by Joshua Hagen
Having real conversations about sensitive subjects is necessary in order to make progress. If you don’t have actual conversations between two groups with differing views, you create sides, like two warring tribes. This is clearly what has happened with identity politics, for example.
Let me first say that this blog is not designed to pit coaches and/or athletes against referees. If you’ve read my other blogs, you can see that I try to use the same objective eye in all cases, be it towards rule changes, training methods, or coaching techniques.
It is with what I hope is an objective eye that I say I see a systemic issue in the way that judo matches are currently refereed. Now, I want to be clear: I am in no way putting the blame on the referees themselves here. Referees make mistakes, sure, but we would all make mistakes in those shoes. As a coach, I’m not without fault either. I get frustrated sometimes, or make stupid decisions.
Below, I have posted a video to show an obviously missed call at a major Canadian National Competition, the Pacific International Championships. I have edited out the the referee so you can’t see them, and I believe that detail to be unimportant anyway. The issue is not the referee, in my opinion, but rather the system in which they’re forced to operate.
The video shows that this was clearly not an ippon. More to the point, the call was not reviewed, which, given the way things are currently being done, is not surprising. If that match occurred when we had 3 referees on the tatami (two judges in the chair and one referee in the centre) I believe the call would have been overturned.
Under the older system, the judges at the corner of the mat were very engaged in the match because they simply had to be. If they got distracted, the athletes may literally have landed right in their laps. Having one judge in each corner virtually ensured that at least one of them would have had a very good angle on any throw or infraction taking place on the mat.
There is an inherent issue with the refs watching the match from the same angle, seated, and side by side. The screen is there for clarification, yes, but if two people are both looking from the same angle, and don’t notice anything, will they bother looking at the screen?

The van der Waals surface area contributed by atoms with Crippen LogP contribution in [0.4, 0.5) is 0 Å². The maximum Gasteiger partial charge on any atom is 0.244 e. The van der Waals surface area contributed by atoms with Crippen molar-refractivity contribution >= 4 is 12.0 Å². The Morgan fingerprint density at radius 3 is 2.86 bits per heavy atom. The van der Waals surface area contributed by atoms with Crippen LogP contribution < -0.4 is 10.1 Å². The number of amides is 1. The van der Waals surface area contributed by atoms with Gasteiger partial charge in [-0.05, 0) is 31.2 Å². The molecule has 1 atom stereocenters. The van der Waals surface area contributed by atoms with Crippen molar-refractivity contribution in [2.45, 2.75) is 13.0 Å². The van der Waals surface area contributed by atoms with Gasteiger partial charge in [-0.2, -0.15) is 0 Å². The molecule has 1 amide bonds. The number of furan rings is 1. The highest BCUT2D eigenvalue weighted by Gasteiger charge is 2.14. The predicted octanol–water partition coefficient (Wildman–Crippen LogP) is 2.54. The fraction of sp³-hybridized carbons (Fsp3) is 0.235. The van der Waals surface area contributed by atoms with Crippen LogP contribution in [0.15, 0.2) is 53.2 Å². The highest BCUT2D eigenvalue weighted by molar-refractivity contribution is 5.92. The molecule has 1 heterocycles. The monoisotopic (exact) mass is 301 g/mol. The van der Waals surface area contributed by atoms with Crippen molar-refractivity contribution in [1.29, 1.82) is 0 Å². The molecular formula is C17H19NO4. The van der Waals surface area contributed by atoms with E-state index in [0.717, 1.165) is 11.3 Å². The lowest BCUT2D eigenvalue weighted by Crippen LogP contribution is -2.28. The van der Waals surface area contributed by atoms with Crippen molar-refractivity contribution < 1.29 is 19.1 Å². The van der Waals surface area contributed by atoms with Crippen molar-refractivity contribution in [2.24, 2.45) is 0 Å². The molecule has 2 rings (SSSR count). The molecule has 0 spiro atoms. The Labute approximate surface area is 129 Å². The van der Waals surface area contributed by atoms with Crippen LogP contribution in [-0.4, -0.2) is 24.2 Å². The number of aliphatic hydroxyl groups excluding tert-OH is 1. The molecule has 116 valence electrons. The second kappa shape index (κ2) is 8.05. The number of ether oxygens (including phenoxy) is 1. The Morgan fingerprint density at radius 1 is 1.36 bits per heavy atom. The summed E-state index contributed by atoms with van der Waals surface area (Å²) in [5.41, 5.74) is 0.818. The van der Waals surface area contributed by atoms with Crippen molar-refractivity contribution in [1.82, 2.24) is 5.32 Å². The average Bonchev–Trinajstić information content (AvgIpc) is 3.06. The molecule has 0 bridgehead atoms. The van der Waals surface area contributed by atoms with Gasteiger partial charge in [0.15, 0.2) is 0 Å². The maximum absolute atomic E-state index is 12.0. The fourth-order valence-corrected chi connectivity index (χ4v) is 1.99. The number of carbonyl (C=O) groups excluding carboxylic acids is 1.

I also believe that having two referees so distanced from the action, sitting in chairs behind a table and a screen is just begging for them to lose focus. If I were one of those referees in a chair I would probably be on my phone writing my next blog, so I get it (and no, I am in no way implying that referees are playing on their phones while at the table!) There are people walking around and chatting or warming up all around the judges during a match. It’s in our nature to be distracted or bored when sitting for longs periods of time. Every year in the U.S., almost a half million people are injured or killed in traffic accidents attributed to distracted driving. I don’t believe that the referees are unprofessional: they’re just human.
Referees today are more educated on how to handle a match than they’ve ever been. They regularly attend refereeing seminars to keep up-to-date on the (now annual) rule changes. I often speak to high-ranking referees at events to clarify rules for me, as I know they have a better grasp on them than I do. The current system works against referees by distancing them from the action. Refs are stuck in a terrible position while trying to do a tough job, meaning that for all their information and ability, they are actually less effective than ever, however well-informed they may be.
In addition, I feel that judges’ shifts are too long under the current system. The maximum time that one group currently works the mat is 6 matches. At first glance, this seems like a reasonably brief amount of time. However, 6 matches can easily take 45 minutes to an hour. This is not an insignificant amount of time for someone to be giving their full attention to any one thing, no matter how many short breaks may naturally occur during a set of 6 matches.
Finally, there is no coach-initiated mechanism in place to have a video reviewed. If a coach asks for a review, they are treated as just some knucklehead who is complaining, rather than a professional coach with a legitimate claim. If the judges at the table are slightly distracted, or, more likely, if the two judges see the same thing from a near identical angle, they will not raise a concern. If from that angle the call looks accurate, no flags are raised, and the ref on the tatami won’t ask for a second look.
In the NFL, every single touchdown is quickly reviewed due to their impact on the outcome of a game. In judo it is infinitely more important to employ video review, as an ippon ends a match, and often means the end of an athlete’s tournament.
I really believe that no one wants to make the correct call more than the referee, which is why they’re volunteering their time to do it. So what’s the solution? I suggest that we put the referees back at the corners of the tatami, with a volunteer at the table to one side. When the referees meet over a call and decide that they require a second look, the three of them walk to the table and the volunteer pulls up the required moment in the match. This is very much how the NHL operates. They have two referees on the ice, and two linesmen. When there is uncertainty on a play, the referees go to the video area, watch the replay, and come to a consensus. They then clarify the call, and adjust accordingly.
Most of the judo community believes that judges on the mat are unlikely to come back, but that doesn’t mean I can’t be hopeful. Maybe one step back is actually two steps forward in this case.
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